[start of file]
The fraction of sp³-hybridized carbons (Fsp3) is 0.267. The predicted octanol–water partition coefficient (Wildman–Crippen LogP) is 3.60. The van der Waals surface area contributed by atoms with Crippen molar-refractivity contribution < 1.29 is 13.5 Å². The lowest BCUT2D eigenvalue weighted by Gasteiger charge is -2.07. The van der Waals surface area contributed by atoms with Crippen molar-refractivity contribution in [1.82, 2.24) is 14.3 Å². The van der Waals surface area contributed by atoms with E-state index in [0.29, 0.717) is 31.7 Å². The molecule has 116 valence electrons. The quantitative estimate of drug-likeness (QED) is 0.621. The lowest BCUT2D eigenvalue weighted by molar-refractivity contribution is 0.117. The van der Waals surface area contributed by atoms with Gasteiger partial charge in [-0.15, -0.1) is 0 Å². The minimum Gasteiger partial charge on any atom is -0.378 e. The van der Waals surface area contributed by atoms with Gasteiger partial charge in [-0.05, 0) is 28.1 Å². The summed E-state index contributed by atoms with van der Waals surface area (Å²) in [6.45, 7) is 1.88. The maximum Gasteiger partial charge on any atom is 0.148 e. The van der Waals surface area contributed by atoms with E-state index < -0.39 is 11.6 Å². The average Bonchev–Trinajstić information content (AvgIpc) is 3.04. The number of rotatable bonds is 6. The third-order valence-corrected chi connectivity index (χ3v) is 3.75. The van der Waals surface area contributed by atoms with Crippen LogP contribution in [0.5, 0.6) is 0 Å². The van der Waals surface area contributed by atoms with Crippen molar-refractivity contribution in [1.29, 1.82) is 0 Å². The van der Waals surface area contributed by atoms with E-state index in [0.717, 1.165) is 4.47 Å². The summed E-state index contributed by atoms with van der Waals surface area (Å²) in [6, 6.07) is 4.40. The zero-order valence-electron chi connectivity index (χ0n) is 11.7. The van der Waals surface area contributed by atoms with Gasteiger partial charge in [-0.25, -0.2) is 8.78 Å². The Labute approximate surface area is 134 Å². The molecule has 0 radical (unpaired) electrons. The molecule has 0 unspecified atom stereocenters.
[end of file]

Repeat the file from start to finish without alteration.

The fraction of sp³-hybridized carbons (Fsp3) is 0.267. The predicted octanol–water partition coefficient (Wildman–Crippen LogP) is 3.60. The van der Waals surface area contributed by atoms with Crippen molar-refractivity contribution < 1.29 is 13.5 Å². The lowest BCUT2D eigenvalue weighted by Gasteiger charge is -2.07. The van der Waals surface area contributed by atoms with Crippen molar-refractivity contribution in [1.82, 2.24) is 14.3 Å². The van der Waals surface area contributed by atoms with E-state index in [0.29, 0.717) is 31.7 Å². The molecule has 116 valence electrons. The quantitative estimate of drug-likeness (QED) is 0.621. The lowest BCUT2D eigenvalue weighted by molar-refractivity contribution is 0.117. The van der Waals surface area contributed by atoms with Gasteiger partial charge in [-0.15, -0.1) is 0 Å². The minimum Gasteiger partial charge on any atom is -0.378 e. The van der Waals surface area contributed by atoms with Gasteiger partial charge in [-0.05, 0) is 28.1 Å². The summed E-state index contributed by atoms with van der Waals surface area (Å²) in [6.45, 7) is 1.88. The maximum Gasteiger partial charge on any atom is 0.148 e. The van der Waals surface area contributed by atoms with E-state index < -0.39 is 11.6 Å². The average Bonchev–Trinajstić information content (AvgIpc) is 3.04. The number of rotatable bonds is 6. The third-order valence-corrected chi connectivity index (χ3v) is 3.75. The van der Waals surface area contributed by atoms with Crippen LogP contribution in [0.5, 0.6) is 0 Å². The van der Waals surface area contributed by atoms with Crippen molar-refractivity contribution in [1.29, 1.82) is 0 Å². The van der Waals surface area contributed by atoms with E-state index in [0.717, 1.165) is 4.47 Å². The summed E-state index contributed by atoms with van der Waals surface area (Å²) in [6, 6.07) is 4.40. The zero-order valence-electron chi connectivity index (χ0n) is 11.7. The van der Waals surface area contributed by atoms with Gasteiger partial charge in [-0.25, -0.2) is 8.78 Å². The Labute approximate surface area is 134 Å². The molecule has 0 radical (unpaired) electrons. The molecule has 0 unspecified atom stereocenters.